The true story of Mary Queen of Scots, who took the sickly 14-year-old Francis, the Dauphin of France, for her first husband, doesn't seem like the stuff of a romantic CW drama. But, with a little tweaking, "Reign" (premiering Thurs. Oct. 17 at 9:00 p.m.) is giving history a slick, sexy remodel, according to the panel for the show at press tour. 

Though Toby Regbo, who plays Prince Francis, joked that his character (who in real life died shortly after wedding Mary) won't be going anytime soon. "Our show is like '24'; it's done in real time, so I'm going to last until season six."

On a more serious note, executive producer Laurie McCarthy said, "The real facts of her life are so extraordinary and dramatic, and we're coming in at an early stage, [so] she has a ways to go before the wedding takes place. They have  a ways to go as a married couple,  and what we learn as a prophecy of young Francis' death, we'll actually embrace it. We won't shy away from it."

As to what will be based in truth and what will be fictionalized, McCarthy said, "I think in each episode we'll educate people on what element of history helps our story. There is a certain amount of latitude in dramatizing events. You read things in books, Wikipedia, [but] there are many things that happened that didn't make it into books. What did thy really wear when they weren't taking portraits?"

"It's TV," Adelaide Kane, who plays Mary, shrugged. "Of court we're going to dramatize events."

"I like a little creative license, because historically, I don't exist," added Torrance Combs, who plays (the entirely made up) character Bash.

Still, Kane says that, creative license or not, she researched her character. "I love the way people dress up, it's so awesome. I did quite a lot of research on her. She was really a remarkable woman. There is literature about her personality. Very witty, charming, six languages, she golfed, she hawked, an incredibly energetic vivacious woman. She was married three times and widowed twice by 26. Sort of marrying what I'd read about her and how she's written in the script and a little piece of myself. You read it, take it on board, then you see how it pans out. The way she's written, I endeavor to bring a little of that fun. She and her friends used to drink and go down to the village and prank people like that. I try to bring a little humor to the table."

Kane, who was very happy to answer questions directed at her, at McCarthy, and the panel as a whole, also talked about how she landed the role. After explaining she had auditioned for several shows on The CW, she found out about "Reign" and asked to take a shot. As she's "half Scottish and the tartan on my mother's side is… Stewart," she "was, would you like to audition me, maybe? It was a bit unusual in that I got to go into the CW and pick my scenes from the script, which was so exciting…I auditioned, I threw a couple different accent variations at them, and I gave them a little video diary and… that was kinda it." McCarthy confirmed that she was the only actress she saw for the part.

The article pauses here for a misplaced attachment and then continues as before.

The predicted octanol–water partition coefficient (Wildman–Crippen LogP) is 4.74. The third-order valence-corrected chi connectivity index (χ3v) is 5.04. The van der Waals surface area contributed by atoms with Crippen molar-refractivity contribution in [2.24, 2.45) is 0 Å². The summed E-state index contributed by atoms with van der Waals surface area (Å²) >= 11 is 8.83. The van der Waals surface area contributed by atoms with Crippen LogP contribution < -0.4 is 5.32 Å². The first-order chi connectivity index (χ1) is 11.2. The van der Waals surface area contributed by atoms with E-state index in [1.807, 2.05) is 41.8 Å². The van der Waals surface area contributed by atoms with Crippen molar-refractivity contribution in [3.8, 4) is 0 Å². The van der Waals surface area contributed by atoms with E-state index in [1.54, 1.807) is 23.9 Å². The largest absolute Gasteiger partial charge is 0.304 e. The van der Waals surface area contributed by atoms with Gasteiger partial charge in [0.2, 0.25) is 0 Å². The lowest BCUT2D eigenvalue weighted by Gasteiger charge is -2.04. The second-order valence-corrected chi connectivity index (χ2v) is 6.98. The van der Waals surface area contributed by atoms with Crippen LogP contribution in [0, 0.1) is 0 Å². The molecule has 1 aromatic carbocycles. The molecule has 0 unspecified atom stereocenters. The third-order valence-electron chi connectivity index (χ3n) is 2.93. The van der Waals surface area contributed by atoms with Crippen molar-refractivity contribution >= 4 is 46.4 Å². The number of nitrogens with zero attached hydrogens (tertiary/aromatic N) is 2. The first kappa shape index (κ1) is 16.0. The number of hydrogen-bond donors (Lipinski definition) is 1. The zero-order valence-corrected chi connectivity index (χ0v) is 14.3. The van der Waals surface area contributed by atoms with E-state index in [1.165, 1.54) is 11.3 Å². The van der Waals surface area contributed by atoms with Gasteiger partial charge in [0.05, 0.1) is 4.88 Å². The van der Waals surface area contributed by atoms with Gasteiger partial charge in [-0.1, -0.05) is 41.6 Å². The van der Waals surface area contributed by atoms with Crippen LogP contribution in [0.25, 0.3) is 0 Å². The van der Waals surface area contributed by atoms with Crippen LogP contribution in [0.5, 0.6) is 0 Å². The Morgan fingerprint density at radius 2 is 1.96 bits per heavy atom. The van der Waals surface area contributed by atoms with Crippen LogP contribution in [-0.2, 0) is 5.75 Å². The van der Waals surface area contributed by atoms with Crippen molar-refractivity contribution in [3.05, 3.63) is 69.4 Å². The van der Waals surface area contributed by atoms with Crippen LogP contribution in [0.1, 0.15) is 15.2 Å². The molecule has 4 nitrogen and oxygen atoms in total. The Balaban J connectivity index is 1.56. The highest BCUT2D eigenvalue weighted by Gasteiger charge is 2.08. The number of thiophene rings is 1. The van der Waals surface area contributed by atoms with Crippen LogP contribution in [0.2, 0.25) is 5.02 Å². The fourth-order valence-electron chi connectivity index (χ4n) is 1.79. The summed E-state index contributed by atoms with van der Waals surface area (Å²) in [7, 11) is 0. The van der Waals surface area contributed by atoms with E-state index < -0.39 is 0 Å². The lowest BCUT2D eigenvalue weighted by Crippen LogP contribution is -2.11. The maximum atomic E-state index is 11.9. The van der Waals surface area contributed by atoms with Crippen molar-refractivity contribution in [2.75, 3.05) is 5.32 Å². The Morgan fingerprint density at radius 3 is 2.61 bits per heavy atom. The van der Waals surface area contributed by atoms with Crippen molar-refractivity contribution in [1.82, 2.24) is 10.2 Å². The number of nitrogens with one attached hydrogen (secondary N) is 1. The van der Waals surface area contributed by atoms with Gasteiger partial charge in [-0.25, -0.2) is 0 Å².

Megan Follows, who plays Queen Catherine and is best known for her role in "Anne of Green Gables," explained what she liked about her character. "She's such a bitch!… She's got a deep and credible sense of loyalty for her son. It brings out huge ethical and moral dilemmas for her, which sometimes require brutal action, but it's coming from a sincere place. It's a dark world and heads do roll."

Because the story is based in fact, McCarthy was asked if she saw a natural endpoint for the show dictated by history. "I actually feel liberated by the actual facts of her life, that she was engaged so many times and found love in a forced marriage… I think if you take that architecture of a time that's so dramatic, if you dig into it and find what did that really feel like, that's where the show lives." 

There's also the appearance of Nostradamus, played by Rossif Sutherland. Though his appearance is based in fact, he isn't the fityish man we might expect from history books. "My take on him changed a little bit when he got so hunky," McCarthy said. "We'll delve into his actual history. He really was an advisor of Catherine's… Catherine definitely believes his prophecies were spot on, [and] you'll realize his warning about Francis' death is spot on. He'll see things in visions and dreams, and he'll often misdirect people to treacherous and tragic ends, but he's well meaning," adding that, his story will be deepened by the fact he was "a guy who lost his wife and kids to the plague."

As to a younger actor playing the role, McCarhty said, "We brought those [older] guys in, and then he came in and I said, that's Nostradamus. We took some liberties. My job is tell compelling stories… We're not gonna have him fly or have him do something Nostradamus never did, but we cast people who were right for the role for the story we wanted to tell."

Though some fans of the Lumineers will probably be excited about the inclusion of their music in the pilot, those who find modern music jarring to a period drama might not. " It is a soundtrack; it's not music the characters are hearing. We're still putting together the pilot. We're still working with music. The Lumineers have gotten involved with [the series] and they wrote a song for the pilot. [The music has] a little Celtic feel to it to transport you emotionally not disconnect you from what's happening on screen," McCarthy said.

"The show has many facets," the executive producer promised. "It's a love story, there's a horror element to it.  I feel like it has legs." As to how much history we'll see, she said, "There will be escalations in violence. It' a show about rulers, young rulers, so we will track political events including skirmishes and wars, and what our characters have to do to deal with that... Francis is not the only future king going around."